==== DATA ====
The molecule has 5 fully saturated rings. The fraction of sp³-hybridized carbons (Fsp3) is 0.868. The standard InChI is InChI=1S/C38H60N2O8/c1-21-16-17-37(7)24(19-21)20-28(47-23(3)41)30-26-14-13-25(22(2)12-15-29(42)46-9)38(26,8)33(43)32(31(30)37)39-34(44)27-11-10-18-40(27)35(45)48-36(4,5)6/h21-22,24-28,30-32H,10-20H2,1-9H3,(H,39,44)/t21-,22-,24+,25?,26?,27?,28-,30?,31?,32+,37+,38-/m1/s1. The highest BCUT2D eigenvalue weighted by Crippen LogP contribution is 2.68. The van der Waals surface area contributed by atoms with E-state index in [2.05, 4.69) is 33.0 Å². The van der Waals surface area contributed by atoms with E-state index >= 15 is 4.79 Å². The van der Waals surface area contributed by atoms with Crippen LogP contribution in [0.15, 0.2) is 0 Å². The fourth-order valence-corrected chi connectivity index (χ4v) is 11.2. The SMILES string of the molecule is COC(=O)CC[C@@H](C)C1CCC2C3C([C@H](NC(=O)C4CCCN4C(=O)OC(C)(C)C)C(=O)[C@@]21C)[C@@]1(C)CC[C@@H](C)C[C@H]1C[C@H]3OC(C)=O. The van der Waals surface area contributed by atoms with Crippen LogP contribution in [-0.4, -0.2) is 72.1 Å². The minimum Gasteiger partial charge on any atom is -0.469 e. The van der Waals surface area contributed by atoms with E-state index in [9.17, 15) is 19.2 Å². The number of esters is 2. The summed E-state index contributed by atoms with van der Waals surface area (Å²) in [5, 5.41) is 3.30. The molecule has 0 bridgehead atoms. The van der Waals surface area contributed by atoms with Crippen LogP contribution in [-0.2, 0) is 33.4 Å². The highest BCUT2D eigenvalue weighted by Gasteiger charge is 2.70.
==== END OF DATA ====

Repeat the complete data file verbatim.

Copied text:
The molecule has 5 fully saturated rings. The fraction of sp³-hybridized carbons (Fsp3) is 0.868. The standard InChI is InChI=1S/C38H60N2O8/c1-21-16-17-37(7)24(19-21)20-28(47-23(3)41)30-26-14-13-25(22(2)12-15-29(42)46-9)38(26,8)33(43)32(31(30)37)39-34(44)27-11-10-18-40(27)35(45)48-36(4,5)6/h21-22,24-28,30-32H,10-20H2,1-9H3,(H,39,44)/t21-,22-,24+,25?,26?,27?,28-,30?,31?,32+,37+,38-/m1/s1. The highest BCUT2D eigenvalue weighted by Crippen LogP contribution is 2.68. The van der Waals surface area contributed by atoms with E-state index in [2.05, 4.69) is 33.0 Å². The van der Waals surface area contributed by atoms with E-state index >= 15 is 4.79 Å². The van der Waals surface area contributed by atoms with Crippen LogP contribution in [0.15, 0.2) is 0 Å². The fourth-order valence-corrected chi connectivity index (χ4v) is 11.2. The SMILES string of the molecule is COC(=O)CC[C@@H](C)C1CCC2C3C([C@H](NC(=O)C4CCCN4C(=O)OC(C)(C)C)C(=O)[C@@]21C)[C@@]1(C)CC[C@@H](C)C[C@H]1C[C@H]3OC(C)=O. The van der Waals surface area contributed by atoms with Crippen LogP contribution in [-0.4, -0.2) is 72.1 Å². The minimum Gasteiger partial charge on any atom is -0.469 e. The van der Waals surface area contributed by atoms with E-state index in [9.17, 15) is 19.2 Å². The number of esters is 2. The summed E-state index contributed by atoms with van der Waals surface area (Å²) in [5, 5.41) is 3.30. The molecule has 0 bridgehead atoms. The van der Waals surface area contributed by atoms with Crippen LogP contribution in [-0.2, 0) is 33.4 Å². The highest BCUT2D eigenvalue weighted by Gasteiger charge is 2.70.